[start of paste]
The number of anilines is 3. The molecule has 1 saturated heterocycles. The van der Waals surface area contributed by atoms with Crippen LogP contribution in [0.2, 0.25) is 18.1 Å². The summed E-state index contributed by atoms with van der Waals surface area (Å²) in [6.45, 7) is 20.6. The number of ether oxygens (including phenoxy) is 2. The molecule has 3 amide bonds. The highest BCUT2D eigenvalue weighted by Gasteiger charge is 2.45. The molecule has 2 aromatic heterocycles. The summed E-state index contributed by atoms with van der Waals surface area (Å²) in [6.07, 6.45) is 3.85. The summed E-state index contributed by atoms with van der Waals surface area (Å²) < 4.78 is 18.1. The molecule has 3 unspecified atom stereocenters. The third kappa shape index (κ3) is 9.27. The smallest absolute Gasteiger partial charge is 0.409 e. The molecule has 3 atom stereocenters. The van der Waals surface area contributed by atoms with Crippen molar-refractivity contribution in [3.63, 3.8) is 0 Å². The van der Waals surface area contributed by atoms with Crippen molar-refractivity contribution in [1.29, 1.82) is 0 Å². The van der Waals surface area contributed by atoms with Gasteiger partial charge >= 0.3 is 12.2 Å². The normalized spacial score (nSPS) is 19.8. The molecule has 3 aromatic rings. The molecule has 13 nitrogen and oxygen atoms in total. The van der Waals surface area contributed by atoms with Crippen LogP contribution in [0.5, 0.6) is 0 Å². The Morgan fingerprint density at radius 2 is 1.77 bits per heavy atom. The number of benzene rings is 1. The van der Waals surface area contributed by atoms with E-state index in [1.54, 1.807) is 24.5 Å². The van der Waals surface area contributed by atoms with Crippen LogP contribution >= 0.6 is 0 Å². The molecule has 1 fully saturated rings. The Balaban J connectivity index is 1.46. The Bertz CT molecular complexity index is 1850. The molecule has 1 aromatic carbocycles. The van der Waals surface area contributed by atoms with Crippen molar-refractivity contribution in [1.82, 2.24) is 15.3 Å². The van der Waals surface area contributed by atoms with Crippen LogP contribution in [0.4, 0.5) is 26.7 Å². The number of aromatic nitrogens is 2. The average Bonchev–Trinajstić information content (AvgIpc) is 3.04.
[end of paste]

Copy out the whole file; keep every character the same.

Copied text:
The number of anilines is 3. The molecule has 1 saturated heterocycles. The van der Waals surface area contributed by atoms with Crippen LogP contribution in [0.2, 0.25) is 18.1 Å². The summed E-state index contributed by atoms with van der Waals surface area (Å²) in [6.45, 7) is 20.6. The number of ether oxygens (including phenoxy) is 2. The molecule has 3 amide bonds. The highest BCUT2D eigenvalue weighted by Gasteiger charge is 2.45. The molecule has 2 aromatic heterocycles. The summed E-state index contributed by atoms with van der Waals surface area (Å²) in [6.07, 6.45) is 3.85. The summed E-state index contributed by atoms with van der Waals surface area (Å²) < 4.78 is 18.1. The molecule has 3 unspecified atom stereocenters. The third kappa shape index (κ3) is 9.27. The smallest absolute Gasteiger partial charge is 0.409 e. The molecule has 3 atom stereocenters. The van der Waals surface area contributed by atoms with Crippen molar-refractivity contribution in [3.63, 3.8) is 0 Å². The van der Waals surface area contributed by atoms with Crippen molar-refractivity contribution in [1.29, 1.82) is 0 Å². The van der Waals surface area contributed by atoms with Gasteiger partial charge >= 0.3 is 12.2 Å². The normalized spacial score (nSPS) is 19.8. The molecule has 3 aromatic rings. The molecule has 13 nitrogen and oxygen atoms in total. The van der Waals surface area contributed by atoms with Crippen LogP contribution in [0.5, 0.6) is 0 Å². The Morgan fingerprint density at radius 2 is 1.77 bits per heavy atom. The number of benzene rings is 1. The van der Waals surface area contributed by atoms with E-state index in [1.54, 1.807) is 24.5 Å². The van der Waals surface area contributed by atoms with Crippen LogP contribution >= 0.6 is 0 Å². The molecule has 1 fully saturated rings. The Balaban J connectivity index is 1.46. The Bertz CT molecular complexity index is 1850. The molecule has 1 aromatic carbocycles. The van der Waals surface area contributed by atoms with Crippen molar-refractivity contribution in [1.82, 2.24) is 15.3 Å². The van der Waals surface area contributed by atoms with Crippen LogP contribution in [0.4, 0.5) is 26.7 Å². The number of aromatic nitrogens is 2. The average Bonchev–Trinajstić information content (AvgIpc) is 3.04.